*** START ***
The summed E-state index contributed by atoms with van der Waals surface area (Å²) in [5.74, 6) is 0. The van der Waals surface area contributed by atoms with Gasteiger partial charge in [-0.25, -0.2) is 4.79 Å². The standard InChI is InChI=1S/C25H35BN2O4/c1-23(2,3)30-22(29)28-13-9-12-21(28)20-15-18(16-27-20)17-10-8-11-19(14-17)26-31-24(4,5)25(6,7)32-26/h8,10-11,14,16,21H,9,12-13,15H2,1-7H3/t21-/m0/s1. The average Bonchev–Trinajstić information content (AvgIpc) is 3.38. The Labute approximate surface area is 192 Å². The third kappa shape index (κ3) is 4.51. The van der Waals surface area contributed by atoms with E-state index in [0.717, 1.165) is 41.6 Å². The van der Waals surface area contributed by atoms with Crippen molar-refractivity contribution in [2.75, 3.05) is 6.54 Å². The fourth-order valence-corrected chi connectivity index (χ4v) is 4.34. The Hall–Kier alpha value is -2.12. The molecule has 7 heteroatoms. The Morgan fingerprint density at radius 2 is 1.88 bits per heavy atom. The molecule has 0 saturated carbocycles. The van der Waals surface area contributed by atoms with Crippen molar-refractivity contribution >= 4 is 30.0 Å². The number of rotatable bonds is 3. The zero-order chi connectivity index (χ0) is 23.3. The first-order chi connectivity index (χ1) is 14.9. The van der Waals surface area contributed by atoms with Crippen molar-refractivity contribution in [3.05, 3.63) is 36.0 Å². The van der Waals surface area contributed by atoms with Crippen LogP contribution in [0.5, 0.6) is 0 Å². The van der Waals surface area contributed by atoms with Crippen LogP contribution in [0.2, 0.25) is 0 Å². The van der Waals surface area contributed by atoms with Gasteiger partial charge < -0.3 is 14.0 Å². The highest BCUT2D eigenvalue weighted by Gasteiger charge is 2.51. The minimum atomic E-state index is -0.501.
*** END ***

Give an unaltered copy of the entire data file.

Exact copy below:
The summed E-state index contributed by atoms with van der Waals surface area (Å²) in [5.74, 6) is 0. The van der Waals surface area contributed by atoms with Gasteiger partial charge in [-0.25, -0.2) is 4.79 Å². The standard InChI is InChI=1S/C25H35BN2O4/c1-23(2,3)30-22(29)28-13-9-12-21(28)20-15-18(16-27-20)17-10-8-11-19(14-17)26-31-24(4,5)25(6,7)32-26/h8,10-11,14,16,21H,9,12-13,15H2,1-7H3/t21-/m0/s1. The average Bonchev–Trinajstić information content (AvgIpc) is 3.38. The Labute approximate surface area is 192 Å². The third kappa shape index (κ3) is 4.51. The van der Waals surface area contributed by atoms with E-state index in [0.717, 1.165) is 41.6 Å². The van der Waals surface area contributed by atoms with Crippen molar-refractivity contribution in [2.75, 3.05) is 6.54 Å². The fourth-order valence-corrected chi connectivity index (χ4v) is 4.34. The Hall–Kier alpha value is -2.12. The molecule has 7 heteroatoms. The Morgan fingerprint density at radius 2 is 1.88 bits per heavy atom. The molecule has 0 saturated carbocycles. The van der Waals surface area contributed by atoms with Crippen molar-refractivity contribution >= 4 is 30.0 Å². The number of rotatable bonds is 3. The zero-order chi connectivity index (χ0) is 23.3. The first-order chi connectivity index (χ1) is 14.9. The van der Waals surface area contributed by atoms with Crippen molar-refractivity contribution in [3.05, 3.63) is 36.0 Å². The van der Waals surface area contributed by atoms with Crippen LogP contribution in [0.5, 0.6) is 0 Å². The van der Waals surface area contributed by atoms with Crippen LogP contribution in [0.2, 0.25) is 0 Å². The van der Waals surface area contributed by atoms with Gasteiger partial charge < -0.3 is 14.0 Å². The highest BCUT2D eigenvalue weighted by Gasteiger charge is 2.51. The minimum atomic E-state index is -0.501.